Census 2000

As of the 2000 United States Census there were 14,203 people, 3,326 households, and 1,692 families residing in the borough. The population density was 7,686.3 people per square mile (2,964.2/km2). There were 3,495 housing units at an average density of 1,891.4 per square mile (729.4/km2). The racial makeup of the borough was 80.26% White, 6.39% African American, 0.28% Native American, 7.46% Asian, 0.14% Pacific Islander, 2.50% from other races, and 2.96% from two or more races. Hispanic or Latino of any race were 7.10% of the population. Most of the Hispanic population consists of Mexican and Guatemalan immigrants.

There were 3,326 households, out of which 22.3% had children under the age of 18 living with them, 42.5% were married couples living together, 6.4% had a female householder with no husband present, and 49.1% were non-families. 40.1% of all households were made up of individuals, and 12.0% had someone living alone who was 65 years of age or older. The average household size was 2.20 and the average family size was 2.92.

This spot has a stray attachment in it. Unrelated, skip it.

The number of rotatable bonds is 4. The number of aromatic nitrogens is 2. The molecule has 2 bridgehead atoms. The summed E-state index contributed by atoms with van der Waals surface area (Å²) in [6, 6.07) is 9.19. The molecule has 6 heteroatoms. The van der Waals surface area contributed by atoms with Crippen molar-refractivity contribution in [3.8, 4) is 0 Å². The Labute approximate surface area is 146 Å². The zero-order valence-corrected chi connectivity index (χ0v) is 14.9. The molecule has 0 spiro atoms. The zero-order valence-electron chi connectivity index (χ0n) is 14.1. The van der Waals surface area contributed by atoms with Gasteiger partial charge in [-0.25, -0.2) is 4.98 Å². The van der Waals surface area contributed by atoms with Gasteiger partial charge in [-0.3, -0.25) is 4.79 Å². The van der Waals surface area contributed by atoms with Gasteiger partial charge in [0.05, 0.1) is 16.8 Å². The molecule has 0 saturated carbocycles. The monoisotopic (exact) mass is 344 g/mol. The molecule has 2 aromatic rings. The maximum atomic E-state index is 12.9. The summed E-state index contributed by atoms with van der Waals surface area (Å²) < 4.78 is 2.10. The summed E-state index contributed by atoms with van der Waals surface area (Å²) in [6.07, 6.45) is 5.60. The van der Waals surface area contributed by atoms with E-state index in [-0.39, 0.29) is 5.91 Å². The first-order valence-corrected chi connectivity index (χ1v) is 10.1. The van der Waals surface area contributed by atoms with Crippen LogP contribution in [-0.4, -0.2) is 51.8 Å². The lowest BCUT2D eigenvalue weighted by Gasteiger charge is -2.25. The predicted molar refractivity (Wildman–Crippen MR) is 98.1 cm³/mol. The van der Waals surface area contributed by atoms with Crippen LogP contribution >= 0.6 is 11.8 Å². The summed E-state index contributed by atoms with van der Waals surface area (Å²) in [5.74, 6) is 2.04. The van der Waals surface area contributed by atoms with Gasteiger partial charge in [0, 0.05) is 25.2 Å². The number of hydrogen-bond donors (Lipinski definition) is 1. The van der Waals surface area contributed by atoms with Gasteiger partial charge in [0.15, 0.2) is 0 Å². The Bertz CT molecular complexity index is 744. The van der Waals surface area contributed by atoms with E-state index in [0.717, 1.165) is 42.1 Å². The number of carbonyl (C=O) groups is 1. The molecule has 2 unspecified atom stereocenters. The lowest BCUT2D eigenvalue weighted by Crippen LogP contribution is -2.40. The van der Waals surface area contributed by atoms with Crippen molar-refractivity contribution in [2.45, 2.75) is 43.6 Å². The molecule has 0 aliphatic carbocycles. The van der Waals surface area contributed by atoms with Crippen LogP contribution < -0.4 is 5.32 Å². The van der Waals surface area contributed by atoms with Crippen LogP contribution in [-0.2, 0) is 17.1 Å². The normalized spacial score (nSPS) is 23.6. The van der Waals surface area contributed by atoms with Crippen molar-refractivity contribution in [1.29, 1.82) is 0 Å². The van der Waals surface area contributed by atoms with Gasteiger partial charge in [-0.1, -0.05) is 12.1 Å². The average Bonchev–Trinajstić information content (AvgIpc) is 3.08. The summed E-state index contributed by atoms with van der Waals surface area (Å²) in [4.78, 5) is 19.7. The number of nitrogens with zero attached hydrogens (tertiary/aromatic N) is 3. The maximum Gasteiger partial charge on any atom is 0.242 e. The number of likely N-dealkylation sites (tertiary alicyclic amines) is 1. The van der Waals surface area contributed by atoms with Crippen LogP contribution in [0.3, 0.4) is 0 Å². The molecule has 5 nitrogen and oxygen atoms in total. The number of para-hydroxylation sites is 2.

In the borough the population was spread out, with 10.1% under the age of 18, 40.9% from 18 to 24, 27.4% from 25 to 44, 12.3% from 45 to 64, and 9.3% who were 65 years of age or older. The median age was 25 years. For every 100 females, there were 108.2 males. For every 100 females age 18 and over, there were 107.8 males. The borough's unusually low median age and high concentration of 18- to 24-year-olds is influenced by Princeton University.

The median income for a household in the borough was $67,346, and the median income for a family was $102,957. Males had a median income of $60,341 versus $52,900 for females. The per capita income for the borough was $27,292. About 2.9% of families and 9.0% of the population were below the poverty line, including 5.4% of those under age 18 and 6.8% of those age 65 or over.

Popular culture

Princeton is the setting for the fictional Princeton-Plainsboro Teaching Hospital in the TV series House

Sister city

Education

Colleges and universities

Two thirds of the buildings of Princeton University was located within the borough (the rest of Princeton University, aside from a small enclave and the Plasma Physics Laboratory in West Windsor Township and land in East Windsor Township, was in the township). However, the university owns more land in West Windsor than in the two Princeton municipalities combined.